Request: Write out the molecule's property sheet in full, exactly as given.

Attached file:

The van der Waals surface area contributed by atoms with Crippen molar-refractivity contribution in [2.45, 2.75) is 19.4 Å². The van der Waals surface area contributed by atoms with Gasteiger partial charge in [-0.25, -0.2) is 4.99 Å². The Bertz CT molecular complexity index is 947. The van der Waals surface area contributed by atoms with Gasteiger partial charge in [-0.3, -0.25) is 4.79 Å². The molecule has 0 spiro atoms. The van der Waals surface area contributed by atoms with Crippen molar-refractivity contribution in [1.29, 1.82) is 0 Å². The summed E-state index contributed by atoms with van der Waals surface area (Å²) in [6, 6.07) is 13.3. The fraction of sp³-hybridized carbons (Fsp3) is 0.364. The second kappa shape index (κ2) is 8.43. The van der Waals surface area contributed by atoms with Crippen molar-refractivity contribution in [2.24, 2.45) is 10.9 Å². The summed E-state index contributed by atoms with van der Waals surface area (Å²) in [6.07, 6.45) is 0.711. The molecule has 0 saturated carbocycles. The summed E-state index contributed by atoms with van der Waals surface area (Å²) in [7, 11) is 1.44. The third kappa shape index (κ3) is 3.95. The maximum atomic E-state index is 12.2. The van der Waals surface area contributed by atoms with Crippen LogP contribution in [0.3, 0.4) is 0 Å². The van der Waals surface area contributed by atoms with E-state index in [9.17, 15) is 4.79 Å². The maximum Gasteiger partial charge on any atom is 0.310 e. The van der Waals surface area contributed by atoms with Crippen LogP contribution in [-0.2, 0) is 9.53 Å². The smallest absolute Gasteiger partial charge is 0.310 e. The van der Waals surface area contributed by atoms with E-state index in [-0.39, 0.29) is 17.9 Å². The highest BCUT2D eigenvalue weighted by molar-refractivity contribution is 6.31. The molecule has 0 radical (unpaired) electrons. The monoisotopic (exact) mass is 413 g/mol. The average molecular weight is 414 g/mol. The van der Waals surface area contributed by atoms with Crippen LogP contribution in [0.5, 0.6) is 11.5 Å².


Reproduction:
The van der Waals surface area contributed by atoms with Crippen molar-refractivity contribution in [2.45, 2.75) is 19.4 Å². The van der Waals surface area contributed by atoms with Gasteiger partial charge in [-0.25, -0.2) is 4.99 Å². The Bertz CT molecular complexity index is 947. The van der Waals surface area contributed by atoms with Gasteiger partial charge in [-0.3, -0.25) is 4.79 Å². The molecule has 0 spiro atoms. The van der Waals surface area contributed by atoms with Crippen molar-refractivity contribution in [1.29, 1.82) is 0 Å². The summed E-state index contributed by atoms with van der Waals surface area (Å²) in [6, 6.07) is 13.3. The fraction of sp³-hybridized carbons (Fsp3) is 0.364. The second kappa shape index (κ2) is 8.43. The van der Waals surface area contributed by atoms with Crippen molar-refractivity contribution in [2.24, 2.45) is 10.9 Å². The summed E-state index contributed by atoms with van der Waals surface area (Å²) in [6.07, 6.45) is 0.711. The molecule has 0 saturated carbocycles. The summed E-state index contributed by atoms with van der Waals surface area (Å²) in [7, 11) is 1.44. The third kappa shape index (κ3) is 3.95. The maximum atomic E-state index is 12.2. The van der Waals surface area contributed by atoms with Crippen LogP contribution in [0.3, 0.4) is 0 Å². The van der Waals surface area contributed by atoms with E-state index in [9.17, 15) is 4.79 Å². The maximum Gasteiger partial charge on any atom is 0.310 e. The van der Waals surface area contributed by atoms with Crippen LogP contribution in [-0.2, 0) is 9.53 Å². The smallest absolute Gasteiger partial charge is 0.310 e. The van der Waals surface area contributed by atoms with E-state index in [-0.39, 0.29) is 17.9 Å². The highest BCUT2D eigenvalue weighted by molar-refractivity contribution is 6.31. The molecule has 0 radical (unpaired) electrons. The monoisotopic (exact) mass is 413 g/mol. The average molecular weight is 414 g/mol. The van der Waals surface area contributed by atoms with Crippen LogP contribution in [0.5, 0.6) is 11.5 Å².